Cellphones, we use them every day; some all day. But how much do we actually know about them? Not their tech specs and features; I mean the technology and what it can or cannot do.
Like many other things, cellphones are surrounded by many many myths – some I find a bit crazy; others just come from a general lack of knowledge. Today I hope to break down a few of these myths and shed some light on them.
To get started, my favourite of the bunch: “Prolonged cellphone use can cause brain cancer or tumours because of radiation.”
The thing is, there have not been many medical studies on the issue, and they still don’t offer any definitive proof. And like all things medical, one study says one thing, while the other says the opposite.
For example, a 2008 study by an Israeli scientist claims that phone use causes tumours in salivary glands, and that regular users have an increased risk of 50 per cent for developing tumours. In the same year, an Australian cancer specialist said the exact opposite.
And, a 2005 study of 4,000 Europeans by the Institute of Cancer Research found no link to any types of cancer among regular phone users. So this one is still up in the air.
The one we will most come into contact with, however, is the gas station fire myth. This rumour dates back to the 1990s, when a phony email made the rounds of people’s inboxes around the world. The email claimed that Shell Oil had issued a warning about three instances of cellphones causing fires at the pumps. However when contacted, Shell said it was a complete hoax, and had no such reports of any such incidents.
However, it has been proven that static can cause fuel vapours to combust; but cellphones just don’t emit a strong enough of anything to do the trick. So you are in fact at a greater risk getting in and out of your car than having a lengthy conversation on your phone.
Another popular one is if you use a cellphone while flying, the signal can interfere with the plane’s compass and navigation systems, possibly leading to a crash. Another debatable topic, as some pilots have gone on record saying it does happen. However studies by NASA and the FAA have found no instances where a cellphone caused a crash. But another study in Britain in 2003 showed some interference
with compasses and navigation systems, but that was done in controlled settings, not on real planes.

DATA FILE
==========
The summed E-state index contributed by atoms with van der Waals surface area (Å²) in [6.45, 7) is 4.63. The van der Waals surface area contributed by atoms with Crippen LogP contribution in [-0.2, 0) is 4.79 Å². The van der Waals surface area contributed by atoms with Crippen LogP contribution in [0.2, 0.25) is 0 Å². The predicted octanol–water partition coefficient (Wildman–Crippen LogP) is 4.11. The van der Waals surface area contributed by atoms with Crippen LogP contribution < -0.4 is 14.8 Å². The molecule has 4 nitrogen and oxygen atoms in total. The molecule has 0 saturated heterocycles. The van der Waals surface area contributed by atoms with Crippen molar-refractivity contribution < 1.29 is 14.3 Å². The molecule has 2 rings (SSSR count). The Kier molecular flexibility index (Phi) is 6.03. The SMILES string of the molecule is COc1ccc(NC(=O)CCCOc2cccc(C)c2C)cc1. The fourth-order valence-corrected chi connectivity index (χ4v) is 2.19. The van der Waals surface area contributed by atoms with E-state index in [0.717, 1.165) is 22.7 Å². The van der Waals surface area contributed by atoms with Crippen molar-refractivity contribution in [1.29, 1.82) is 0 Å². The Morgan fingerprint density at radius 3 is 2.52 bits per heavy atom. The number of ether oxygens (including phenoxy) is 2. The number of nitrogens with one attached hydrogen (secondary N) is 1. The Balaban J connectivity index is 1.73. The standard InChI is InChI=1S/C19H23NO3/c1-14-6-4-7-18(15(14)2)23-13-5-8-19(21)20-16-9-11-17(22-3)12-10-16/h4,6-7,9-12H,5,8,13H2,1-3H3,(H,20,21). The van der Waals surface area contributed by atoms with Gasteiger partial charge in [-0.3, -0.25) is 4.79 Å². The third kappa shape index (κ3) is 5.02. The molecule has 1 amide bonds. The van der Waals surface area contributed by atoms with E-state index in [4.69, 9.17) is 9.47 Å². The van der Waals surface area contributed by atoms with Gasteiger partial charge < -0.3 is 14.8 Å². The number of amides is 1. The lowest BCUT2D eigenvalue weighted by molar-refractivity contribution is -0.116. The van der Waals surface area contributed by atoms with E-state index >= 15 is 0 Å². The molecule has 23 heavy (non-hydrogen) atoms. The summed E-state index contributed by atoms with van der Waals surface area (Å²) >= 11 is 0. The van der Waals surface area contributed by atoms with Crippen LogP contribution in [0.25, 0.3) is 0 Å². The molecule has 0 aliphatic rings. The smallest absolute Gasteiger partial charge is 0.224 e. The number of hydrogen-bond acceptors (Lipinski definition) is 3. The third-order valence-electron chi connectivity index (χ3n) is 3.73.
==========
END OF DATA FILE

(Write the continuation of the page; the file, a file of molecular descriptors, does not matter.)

This added to the fact that pilots aboard American Airlines use iPads with 3G radios, instead of bulky navagational charts (even during take-off) puts a large hole in this myth.
If you have ever gone into any ICU ward or just gone to get some form of testing done, whether it be X-ray or ultrasound, you might notice a sign asking you to turn off your cellphone. At first, I thought this was for courtesy, until a nurse explained to me that apparently cell signals disrupt hospital equipment and can kill patients. This however is false.
This was proven to be 100 per cent untrue in a study done by the Mayo Clinic. There were some 300 tests, using two different cellphones on four different carriers on almost 200 medical devices – and not one disruption. And this wasn’t a one-time thing; the study was carried out several times, each lasting over five months. So it was a pretty solid one.
I leave you with one other note. The preachers of cellphone doom and gloom did get one right. I’m sure many of you have heard that carrying around your cell in your pockets can lower your sperm count. This is actually true; well some what. A study done by a fertility clinic in Ohino tested some 361 men with infertility issues and divided them based on cellphone usage.
Men who used their cells for over four hours a day were found to have much lower sperm counts and higher amounts
of poor quality semen. However the study is being reviewed as it didn’t take other factors such as drug use into account; and follow-up studies will also test electromagnetic radiation on sperm cells in labs to see if they’re directly affected.
I hope that I have shed some light on the damnation preached about when it comes to cellphone usage, and hopefully taught you a thing or two.